The draft budget has been approved by council to be sent for public feedback.

The draft budget has been approved by council to be sent for public feedback.

Revelstoke’s draft budget would mean a 4.5 per cent property tax increase

Revelstoke city council will present their draft budget for public feedback in the coming weeks.

At their Tuesday meeting, council approved the draft details, which will see a 4.5 per cent property tax hike overall and no funding to hire an additional RCMP officer.

Despite a motion, made by Coun. Steven Cross, requesting a one per cent increase to property taxes to bolster the core budget, a two per cent core budget increase was approved.

“I understand we’ve got some costs that are not within our power to change, but, I also think one per cent gives the city enough to work with those costs,” Cross said.

“It creates a little downward pressure and creativity and I think that would be a good thing to do at this time.”

However, with only a one per cent increase Tanya McCabe, director of finance for the city, said that would leave the city running a deficit.

“Revelstoke is facing so many different pressures I want to make sure that our departments are well staffed and properly funded to be able to hit those challenges head on and make some progress for our city so that we can increase our revenues through more development,” said Coun. Nicole Cherlet.

The motion passed with Cherlet, Rob Elliott, Gary Sulz and Michael Brooks-Hill in favour and Cross, Jackie Rhind and Cody Younker opposed.

READ MORE: Revelstoke city staff recommending a five per cent property tax increase

Breaking down the 4.9 per cent tax increase, the draft budget also includes a one per cent increase in property taxes to go towards building the Transportation Infrastructure Reserve as part of the capital budget.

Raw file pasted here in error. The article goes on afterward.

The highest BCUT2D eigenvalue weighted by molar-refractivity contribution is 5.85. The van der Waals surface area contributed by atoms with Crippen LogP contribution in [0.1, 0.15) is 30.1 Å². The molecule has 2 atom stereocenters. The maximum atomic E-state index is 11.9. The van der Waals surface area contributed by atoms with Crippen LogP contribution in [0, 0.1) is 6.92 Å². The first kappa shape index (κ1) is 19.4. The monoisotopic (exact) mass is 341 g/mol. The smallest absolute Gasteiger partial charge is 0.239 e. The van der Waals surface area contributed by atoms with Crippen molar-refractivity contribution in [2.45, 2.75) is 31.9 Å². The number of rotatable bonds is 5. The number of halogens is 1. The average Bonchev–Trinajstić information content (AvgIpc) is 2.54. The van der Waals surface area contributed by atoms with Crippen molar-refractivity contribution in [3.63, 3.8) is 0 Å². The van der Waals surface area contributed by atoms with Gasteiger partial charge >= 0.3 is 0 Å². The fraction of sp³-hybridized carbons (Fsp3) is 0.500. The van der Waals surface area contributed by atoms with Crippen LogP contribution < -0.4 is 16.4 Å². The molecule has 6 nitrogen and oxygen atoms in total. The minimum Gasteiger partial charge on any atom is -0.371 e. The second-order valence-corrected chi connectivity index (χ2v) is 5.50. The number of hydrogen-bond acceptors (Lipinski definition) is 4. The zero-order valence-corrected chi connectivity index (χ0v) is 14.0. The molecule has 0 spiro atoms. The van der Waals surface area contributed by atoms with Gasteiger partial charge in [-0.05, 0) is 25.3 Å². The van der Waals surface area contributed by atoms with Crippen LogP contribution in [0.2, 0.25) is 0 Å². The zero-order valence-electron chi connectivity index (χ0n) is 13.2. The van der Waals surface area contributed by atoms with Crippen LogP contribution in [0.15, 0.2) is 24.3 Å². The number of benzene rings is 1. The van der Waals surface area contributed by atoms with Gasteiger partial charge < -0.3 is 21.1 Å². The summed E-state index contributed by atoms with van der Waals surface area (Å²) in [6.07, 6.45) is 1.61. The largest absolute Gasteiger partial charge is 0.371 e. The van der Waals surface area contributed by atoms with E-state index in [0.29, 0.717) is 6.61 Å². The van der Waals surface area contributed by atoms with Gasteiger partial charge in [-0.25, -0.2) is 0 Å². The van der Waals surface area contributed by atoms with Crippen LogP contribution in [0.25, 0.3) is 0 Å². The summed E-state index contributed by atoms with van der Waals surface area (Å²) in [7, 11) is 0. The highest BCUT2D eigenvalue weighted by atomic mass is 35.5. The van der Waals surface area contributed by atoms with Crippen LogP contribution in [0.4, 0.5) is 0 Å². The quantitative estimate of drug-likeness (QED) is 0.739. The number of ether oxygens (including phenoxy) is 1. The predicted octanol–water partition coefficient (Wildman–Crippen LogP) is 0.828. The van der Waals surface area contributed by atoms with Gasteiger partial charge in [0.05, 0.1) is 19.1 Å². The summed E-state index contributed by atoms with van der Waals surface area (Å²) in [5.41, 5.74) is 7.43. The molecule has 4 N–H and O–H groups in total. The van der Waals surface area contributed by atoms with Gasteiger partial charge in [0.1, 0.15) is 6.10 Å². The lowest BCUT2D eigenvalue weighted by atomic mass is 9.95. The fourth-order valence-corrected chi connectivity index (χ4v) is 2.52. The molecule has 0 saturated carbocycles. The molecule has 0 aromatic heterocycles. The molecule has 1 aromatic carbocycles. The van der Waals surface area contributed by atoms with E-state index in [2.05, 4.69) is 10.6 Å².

Brooks-Hill, Rhind, Cherlet and Sulz voted in favour of the motion.

“I don’t want to see Revelstoke borrow money to repair roads,” Brooks-Hill said.

Cross was also opposed to this increase saying he would like to defer the decision to another year in hopes of addressing affordability issues and keeping taxes reasonably low.

The draft budget also includes a 0.4 per cent tax increase this year and another 0.4 per cent next year to hire a communications and engagement officer for the city.

This line item was approved with Younker, Cross and Rhind opposed.

Cherlet was in favour of hiring a communications professional, saying she believes city staff need to work on their own portfolios rather than doing communications work off the side of their desks.

Cross was opposed to the additional team member, saying he would rather see the money used to teach, coach or mentor the current senior staff to be better at communication, rather than hiring new staff.

All councillors voted in favour of increasing taxes 0.2 per cent this year in order to hire an summer student for the IT department.

All councillors also voted in favour of increasing taxes 0.7 per cent this year and 0.2 per cent next year in order to hire a manager of development services.

A 0.2 per cent increase was approved to hire a victim’s services assistant, however, RCMP Staff Sgt. Kurt Grabinsky’s request for another officer was voted down, with Younker, Cross, Brooks-Hill, Rhind and Elliott opposed.

At the moment the total tax increase would be 4.5 per cent if this draft of the budget is approved. To provide feedback to the city on the proposed budget email or call 250-837-2161.

*Updated on March 27. The previous story reported a 4.9 per cent increase. That was a mistake.



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